Clay model sculpture is a more solid way of working and cannot be used in the same way as ceramics but the thought process is exactly the same, that is, looking beneath the surface (fig. 3). It is this quest that brings me to photography. The solid three-dimensional form which I will often dissect can then be dismissed through the lens of a camera which records and becomes the work itself in a two-dimensional form (fig. 4). This form is then manipulated to be re-created into a three-dimensional form once again. Those original emotions, physicality, etc. that I was releasing in the three-dimensional form are now once again trapped behind the sheets of glass in a two-dimensional/three-dimensional loop. This can be seen as a reference to the cubists but I feel that their endeavour lay in a slightly different direction. A further important aspect of the process is to destroy the original clay sculpture, which leaves many people confused and uncomfortable. This process can also be explored through the casting method (fig. 5) and here I usually work in wax which has an eerie quality close to that of flesh.

This brings me to one of my photographic installations, The Invisible Body (fig. 6), which was the result of a collaboration with David Hopkinson. His research is in trying to locate the genes that are responsible for facial features and, given my mixed race background, gave me the perfect opportunity to explore the interaction between myself and my immediate family at a given moment in time. The use of photography to record the modelled busts was an attempt to suspend the figures in space, to give the feeling that the spirit is both there and not there and thereby accentuating their transient nature and the vulnerability of life itself (fig. 7).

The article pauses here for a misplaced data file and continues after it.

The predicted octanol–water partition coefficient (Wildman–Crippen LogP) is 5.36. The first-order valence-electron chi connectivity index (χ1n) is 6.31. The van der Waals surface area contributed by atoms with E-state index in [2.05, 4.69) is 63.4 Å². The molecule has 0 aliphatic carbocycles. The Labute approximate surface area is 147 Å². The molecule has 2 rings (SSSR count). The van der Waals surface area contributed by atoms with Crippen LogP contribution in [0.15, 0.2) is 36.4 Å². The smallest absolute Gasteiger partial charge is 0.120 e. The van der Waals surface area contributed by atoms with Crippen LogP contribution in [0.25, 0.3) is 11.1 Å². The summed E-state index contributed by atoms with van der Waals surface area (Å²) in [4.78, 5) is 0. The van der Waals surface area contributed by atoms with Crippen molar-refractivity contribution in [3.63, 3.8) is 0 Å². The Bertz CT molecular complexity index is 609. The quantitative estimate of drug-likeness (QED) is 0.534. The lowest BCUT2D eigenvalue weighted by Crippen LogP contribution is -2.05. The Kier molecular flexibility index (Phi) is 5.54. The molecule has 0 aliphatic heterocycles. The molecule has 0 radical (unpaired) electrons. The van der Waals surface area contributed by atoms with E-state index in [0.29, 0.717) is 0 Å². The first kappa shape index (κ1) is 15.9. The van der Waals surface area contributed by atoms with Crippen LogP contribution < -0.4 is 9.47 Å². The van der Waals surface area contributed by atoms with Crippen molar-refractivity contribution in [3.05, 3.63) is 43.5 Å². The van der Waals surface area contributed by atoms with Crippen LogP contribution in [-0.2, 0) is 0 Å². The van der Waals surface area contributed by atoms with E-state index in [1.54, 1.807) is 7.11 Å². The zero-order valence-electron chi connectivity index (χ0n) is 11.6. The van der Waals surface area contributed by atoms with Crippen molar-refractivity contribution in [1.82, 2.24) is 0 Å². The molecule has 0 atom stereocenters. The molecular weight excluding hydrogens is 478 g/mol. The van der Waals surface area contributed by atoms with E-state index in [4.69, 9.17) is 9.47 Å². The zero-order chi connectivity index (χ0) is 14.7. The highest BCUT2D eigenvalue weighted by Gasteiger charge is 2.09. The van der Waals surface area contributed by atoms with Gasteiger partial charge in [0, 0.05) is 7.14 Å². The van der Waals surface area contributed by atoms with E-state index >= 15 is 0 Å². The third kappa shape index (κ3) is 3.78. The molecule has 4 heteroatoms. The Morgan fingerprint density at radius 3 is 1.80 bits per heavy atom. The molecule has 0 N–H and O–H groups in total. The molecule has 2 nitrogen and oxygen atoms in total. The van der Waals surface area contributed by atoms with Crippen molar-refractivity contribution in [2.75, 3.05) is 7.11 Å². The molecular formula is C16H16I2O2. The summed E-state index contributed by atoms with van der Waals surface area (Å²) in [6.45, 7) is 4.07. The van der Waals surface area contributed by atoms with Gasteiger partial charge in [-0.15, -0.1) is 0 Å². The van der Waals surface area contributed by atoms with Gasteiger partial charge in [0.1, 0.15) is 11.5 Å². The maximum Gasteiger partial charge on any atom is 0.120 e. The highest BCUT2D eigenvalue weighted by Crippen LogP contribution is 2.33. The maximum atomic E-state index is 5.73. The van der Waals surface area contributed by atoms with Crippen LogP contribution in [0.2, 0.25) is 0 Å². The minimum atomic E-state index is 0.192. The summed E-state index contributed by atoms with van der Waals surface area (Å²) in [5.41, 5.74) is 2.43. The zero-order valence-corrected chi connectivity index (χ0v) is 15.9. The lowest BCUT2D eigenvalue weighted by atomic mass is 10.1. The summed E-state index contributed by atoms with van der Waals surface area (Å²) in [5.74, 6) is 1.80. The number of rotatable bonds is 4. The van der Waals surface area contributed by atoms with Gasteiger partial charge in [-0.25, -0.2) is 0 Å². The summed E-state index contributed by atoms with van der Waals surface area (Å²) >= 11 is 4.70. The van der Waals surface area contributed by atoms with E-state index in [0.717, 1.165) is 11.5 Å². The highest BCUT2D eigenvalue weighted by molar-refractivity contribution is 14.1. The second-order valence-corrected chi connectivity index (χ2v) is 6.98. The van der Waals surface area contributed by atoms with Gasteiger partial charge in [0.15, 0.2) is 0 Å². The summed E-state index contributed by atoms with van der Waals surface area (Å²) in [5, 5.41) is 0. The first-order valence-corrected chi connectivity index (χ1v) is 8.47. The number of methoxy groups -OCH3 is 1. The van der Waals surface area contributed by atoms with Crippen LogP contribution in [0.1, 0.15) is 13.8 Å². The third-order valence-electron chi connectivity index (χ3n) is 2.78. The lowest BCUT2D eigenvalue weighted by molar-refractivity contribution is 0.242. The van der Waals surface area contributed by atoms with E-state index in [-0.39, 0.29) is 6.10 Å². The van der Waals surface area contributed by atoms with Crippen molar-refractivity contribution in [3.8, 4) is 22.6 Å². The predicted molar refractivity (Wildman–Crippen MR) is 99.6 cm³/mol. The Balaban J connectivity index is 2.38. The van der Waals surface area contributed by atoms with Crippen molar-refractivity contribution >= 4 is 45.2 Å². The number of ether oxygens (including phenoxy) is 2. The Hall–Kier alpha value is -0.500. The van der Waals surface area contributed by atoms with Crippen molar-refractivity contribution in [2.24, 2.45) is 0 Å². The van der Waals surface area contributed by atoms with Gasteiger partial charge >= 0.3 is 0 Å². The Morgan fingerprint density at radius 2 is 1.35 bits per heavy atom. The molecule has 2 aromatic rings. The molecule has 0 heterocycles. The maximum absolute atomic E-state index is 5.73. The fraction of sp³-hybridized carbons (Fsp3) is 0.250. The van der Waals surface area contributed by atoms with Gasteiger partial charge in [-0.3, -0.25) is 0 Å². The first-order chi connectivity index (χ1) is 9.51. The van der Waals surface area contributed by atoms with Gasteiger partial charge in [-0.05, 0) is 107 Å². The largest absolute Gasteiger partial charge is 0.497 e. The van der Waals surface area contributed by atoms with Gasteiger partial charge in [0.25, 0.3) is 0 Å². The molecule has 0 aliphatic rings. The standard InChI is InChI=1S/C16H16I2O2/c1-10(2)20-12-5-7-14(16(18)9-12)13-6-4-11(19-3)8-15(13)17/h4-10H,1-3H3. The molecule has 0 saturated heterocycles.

For the first three years after my graduation from Camberwell in 1992 I exhibited with Maureen Michaelson Gallery and Maggie Barnes – European Ceramics. While exhibiting at the BDC Art Fair ‘95 my art received a lot of national media attention and it was through this that the collaborations with the scientific world began. I had already realized that I didn’t fit into the ceramic world as I couldn’t be pigeon-holed either by my art work or by my philosophy. The box appeared closed for artists exploring new areas of investigation. It felt to me that the ceramic world was uncomfortable with what I had to offer and I sensed that it needed to stick with what was familiar and were unprepared to push the boundaries. Through my exhibit at the art fair I was invited by the Wellcome Trust to delve into their expansive art and historical archives and select a piece of artwork or subject matter to be inspired by (figure 8). I chose phrenology, the popular Victorian science. My slant was to explore how we order, categorize, and prioritize women on either side of the ‘body ideal’. This has led to working with the scientific community for the past nine years and away from the ceramic world. The result has been collaborations between various scientists and myself, culminating in a series of exhibitions showing at diverse venues such as the Science Museum, the Royal College of Physicians, Whiteley’s, and a number of art galleries. One of the topics I have explored, with my scientific partner, Arthur Crisp, the eminent psychiatrist, won the Wellcome Trust Sci-Art 97 competition with our entry Female Puberty and a Search for an Identity (fig. 9). This dealt with the psychological dilemmas of the sufferers of anorexia nervosa, whose fragmented notions of their own bodies created for me a wealth of material and a healthy respect for the struggle they were experiencing (figure 10).